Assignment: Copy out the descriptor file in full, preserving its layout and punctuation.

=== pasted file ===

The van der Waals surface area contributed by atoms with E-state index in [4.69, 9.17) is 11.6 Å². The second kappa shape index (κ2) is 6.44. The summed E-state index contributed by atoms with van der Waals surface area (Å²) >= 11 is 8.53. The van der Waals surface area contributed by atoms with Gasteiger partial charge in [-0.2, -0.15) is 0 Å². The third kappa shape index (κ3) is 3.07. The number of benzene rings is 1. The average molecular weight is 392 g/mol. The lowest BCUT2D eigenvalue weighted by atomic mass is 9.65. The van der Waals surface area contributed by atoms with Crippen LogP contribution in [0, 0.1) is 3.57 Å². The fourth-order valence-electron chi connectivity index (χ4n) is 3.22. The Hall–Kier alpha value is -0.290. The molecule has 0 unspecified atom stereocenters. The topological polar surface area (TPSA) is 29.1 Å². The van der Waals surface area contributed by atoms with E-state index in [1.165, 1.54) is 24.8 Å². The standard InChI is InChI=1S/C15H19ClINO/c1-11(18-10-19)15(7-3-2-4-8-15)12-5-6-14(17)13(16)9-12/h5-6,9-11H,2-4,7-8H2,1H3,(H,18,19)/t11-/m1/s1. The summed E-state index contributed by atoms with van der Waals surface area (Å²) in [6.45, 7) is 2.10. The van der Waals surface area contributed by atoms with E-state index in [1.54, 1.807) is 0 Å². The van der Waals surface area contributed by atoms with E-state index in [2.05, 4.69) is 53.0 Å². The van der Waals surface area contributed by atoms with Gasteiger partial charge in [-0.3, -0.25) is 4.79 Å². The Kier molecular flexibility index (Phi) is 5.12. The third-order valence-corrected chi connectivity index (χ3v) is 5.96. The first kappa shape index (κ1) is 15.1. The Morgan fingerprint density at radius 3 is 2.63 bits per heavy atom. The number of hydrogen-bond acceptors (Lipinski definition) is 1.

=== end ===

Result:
The van der Waals surface area contributed by atoms with E-state index in [4.69, 9.17) is 11.6 Å². The second kappa shape index (κ2) is 6.44. The summed E-state index contributed by atoms with van der Waals surface area (Å²) >= 11 is 8.53. The van der Waals surface area contributed by atoms with Gasteiger partial charge in [-0.2, -0.15) is 0 Å². The third kappa shape index (κ3) is 3.07. The number of benzene rings is 1. The average molecular weight is 392 g/mol. The lowest BCUT2D eigenvalue weighted by atomic mass is 9.65. The van der Waals surface area contributed by atoms with Crippen LogP contribution in [0, 0.1) is 3.57 Å². The fourth-order valence-electron chi connectivity index (χ4n) is 3.22. The Hall–Kier alpha value is -0.290. The molecule has 0 unspecified atom stereocenters. The topological polar surface area (TPSA) is 29.1 Å². The van der Waals surface area contributed by atoms with E-state index in [1.165, 1.54) is 24.8 Å². The standard InChI is InChI=1S/C15H19ClINO/c1-11(18-10-19)15(7-3-2-4-8-15)12-5-6-14(17)13(16)9-12/h5-6,9-11H,2-4,7-8H2,1H3,(H,18,19)/t11-/m1/s1. The summed E-state index contributed by atoms with van der Waals surface area (Å²) in [6.45, 7) is 2.10. The van der Waals surface area contributed by atoms with E-state index in [1.54, 1.807) is 0 Å². The van der Waals surface area contributed by atoms with E-state index in [2.05, 4.69) is 53.0 Å². The van der Waals surface area contributed by atoms with Gasteiger partial charge in [-0.3, -0.25) is 4.79 Å². The Kier molecular flexibility index (Phi) is 5.12. The third-order valence-corrected chi connectivity index (χ3v) is 5.96. The first kappa shape index (κ1) is 15.1. The Morgan fingerprint density at radius 3 is 2.63 bits per heavy atom. The number of hydrogen-bond acceptors (Lipinski definition) is 1.